The parallels were striking — and surely not coincidental.
Exactly 50 years and a day after being taken completely off guard by a coordinated military attack by its neighbors — Egypt and Syria — Israel was again caught by surprise.
Early on Oct. 7, 2023, Hamas militants invaded southern Israel by land, sea and air, and fired thousands of rockets deep into the country. Within hours, hundreds of Israelis were killed, hostages taken and war declared. Fierce Israeli reprisals have already taken the lives of hundreds of Palestinians in Gaza, and many more will surely be dead by the time this war is over.
Because war it is. After the Hamas attacks began and the Israeli death toll grew, Israeli Prime Minister Benjamin Netanyahu declared the country is at war, just as it was 50 years ago.
And that is not where the parallels end.
Both wars began with surprise attacks on Jewish holy days. In 1973, it was Yom Kippur, a day of atonement for Jews. This time it was Simchat Torah, when Jews celebrate reading the Torah.
Hamas, the Palestinian militant group in control of the densely populated Gaza Strip that adjoins Israel, seemingly hopes to send the same message that Egypt and Syria delivered in October 1973: They will not accept the status quo, and Israel’s military might will not keep Israelis safe.
The 1973 war proved to be a watershed moment not only in the Arab-Israeli conflict but also for the politics of Israel. Will this war be the same?
Although Israeli military intelligence had warned the government that the country’s enemies believed Israel vulnerable, the intelligence establishment did not expect Hamas to attack.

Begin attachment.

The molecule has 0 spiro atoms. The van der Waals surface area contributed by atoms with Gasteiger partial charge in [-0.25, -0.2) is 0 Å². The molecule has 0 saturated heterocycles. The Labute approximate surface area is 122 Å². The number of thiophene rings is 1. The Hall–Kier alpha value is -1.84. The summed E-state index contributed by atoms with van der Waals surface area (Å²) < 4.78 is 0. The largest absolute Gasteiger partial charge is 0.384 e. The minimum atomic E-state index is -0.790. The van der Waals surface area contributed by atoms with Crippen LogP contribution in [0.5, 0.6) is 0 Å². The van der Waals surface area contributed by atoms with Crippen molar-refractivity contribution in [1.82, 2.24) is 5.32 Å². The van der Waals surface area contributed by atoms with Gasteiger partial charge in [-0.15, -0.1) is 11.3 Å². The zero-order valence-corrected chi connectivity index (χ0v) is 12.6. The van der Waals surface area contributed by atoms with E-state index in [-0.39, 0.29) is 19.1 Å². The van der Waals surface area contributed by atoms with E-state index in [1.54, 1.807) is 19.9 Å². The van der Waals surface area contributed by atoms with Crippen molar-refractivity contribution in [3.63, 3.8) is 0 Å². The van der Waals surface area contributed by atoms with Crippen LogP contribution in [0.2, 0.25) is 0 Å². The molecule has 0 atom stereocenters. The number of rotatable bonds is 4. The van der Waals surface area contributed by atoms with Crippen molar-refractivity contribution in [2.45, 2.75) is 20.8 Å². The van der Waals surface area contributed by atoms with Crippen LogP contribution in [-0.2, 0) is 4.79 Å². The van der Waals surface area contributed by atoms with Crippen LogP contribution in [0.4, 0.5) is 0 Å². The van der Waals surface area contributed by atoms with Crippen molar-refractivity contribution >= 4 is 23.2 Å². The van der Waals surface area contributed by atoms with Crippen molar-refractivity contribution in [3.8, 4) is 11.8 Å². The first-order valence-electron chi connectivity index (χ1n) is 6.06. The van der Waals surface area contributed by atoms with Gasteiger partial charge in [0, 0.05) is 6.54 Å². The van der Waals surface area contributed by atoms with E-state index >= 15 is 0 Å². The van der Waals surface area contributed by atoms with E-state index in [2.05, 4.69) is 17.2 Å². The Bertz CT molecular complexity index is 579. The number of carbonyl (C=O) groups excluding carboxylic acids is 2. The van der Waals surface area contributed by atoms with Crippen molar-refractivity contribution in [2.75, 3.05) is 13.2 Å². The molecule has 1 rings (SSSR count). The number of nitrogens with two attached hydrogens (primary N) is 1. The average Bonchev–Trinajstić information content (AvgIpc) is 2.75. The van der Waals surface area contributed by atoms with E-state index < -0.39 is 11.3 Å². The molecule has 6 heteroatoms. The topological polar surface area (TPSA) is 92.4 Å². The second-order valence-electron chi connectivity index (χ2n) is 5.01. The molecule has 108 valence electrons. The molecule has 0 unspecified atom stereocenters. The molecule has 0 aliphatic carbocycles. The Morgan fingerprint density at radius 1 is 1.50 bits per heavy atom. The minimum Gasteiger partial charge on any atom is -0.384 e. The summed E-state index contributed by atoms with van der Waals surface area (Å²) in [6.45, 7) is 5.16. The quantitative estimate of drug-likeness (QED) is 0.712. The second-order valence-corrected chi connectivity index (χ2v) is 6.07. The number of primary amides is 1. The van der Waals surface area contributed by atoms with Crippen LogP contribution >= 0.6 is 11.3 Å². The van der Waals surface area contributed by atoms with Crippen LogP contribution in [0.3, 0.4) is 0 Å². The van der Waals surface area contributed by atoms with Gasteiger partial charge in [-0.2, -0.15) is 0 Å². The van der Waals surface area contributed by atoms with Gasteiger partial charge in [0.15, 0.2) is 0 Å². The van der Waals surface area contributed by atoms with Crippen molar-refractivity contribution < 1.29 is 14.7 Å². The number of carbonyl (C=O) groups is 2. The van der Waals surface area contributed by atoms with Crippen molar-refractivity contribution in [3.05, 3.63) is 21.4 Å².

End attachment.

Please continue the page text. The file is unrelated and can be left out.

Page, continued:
Rather, the intelligence assessment was that Hamas was most interested in governing the Gaza Strip and didn’t want to have a war with Israel, at least not for a while.
The assumption was that Hamas would be deterred from carrying out major attacks in Israel out of fear of Israel’s potential disproportionate retaliation bringing more devastation to Gaza. The enclave, home to 2 million Palestinians, many living in poverty, has still not recovered from the last major round of fighting in May 2021.
Instead, the intelligence establishment, and many analysts, believed that Hamas preferred to export Palestinian violence to the Israeli-occupied West Bank, where it could help to undermine the already weak and unpopular Palestinian Authority, led by Hamas’ political rival.
Their intelligence assessment has proved to be terribly wrong, just as it was prior to the outbreak of the 1973 war. Then, as now, Israel’s adversaries were not deterred by its military superiority.
Israeli intelligence not only misjudged the willingness of adversaries to go to war, but it also failed — both in 1973 and now — to recognize their enemy’s preparations.
This time, that failure is even more glaring given Israel’s extensive and sophisticated intelligence gathering capabilities. Hamas must have been carefully planning this attack for many months, right under Israel’s nose.
This is undoubtedly Israel’s worst intelligence failure since the 1973 war.
But it is not only an intelligence failure, it is also a military failure. The Israel Defense Forces, or IDF, was clearly not prepared for an attack of this magnitude — indeed, most IDF units were deployed in the West Bank.
It is true that IDF’s top brass had repeatedly warned Netanyahu that its military readiness had been diminished by the wave of Israeli reservists refusing to serve in protest of the government’s attempted judicial overhaul. Nonetheless, the IDF was confident that its defensive fortifications — especially the expensive hi-tech barrier that had been built around the Gaza Strip — would prevent Hamas militants from entering Israel, as they had previously done in a May 2021 raid.
But just as the so-called Bar-Lev defensive line along the Suez Canal failed to stop Egyptian soldiers from crossing the canal in 1973, the Gaza barrier did not stop Hamas militants. It was simply circumvented and bulldozed through.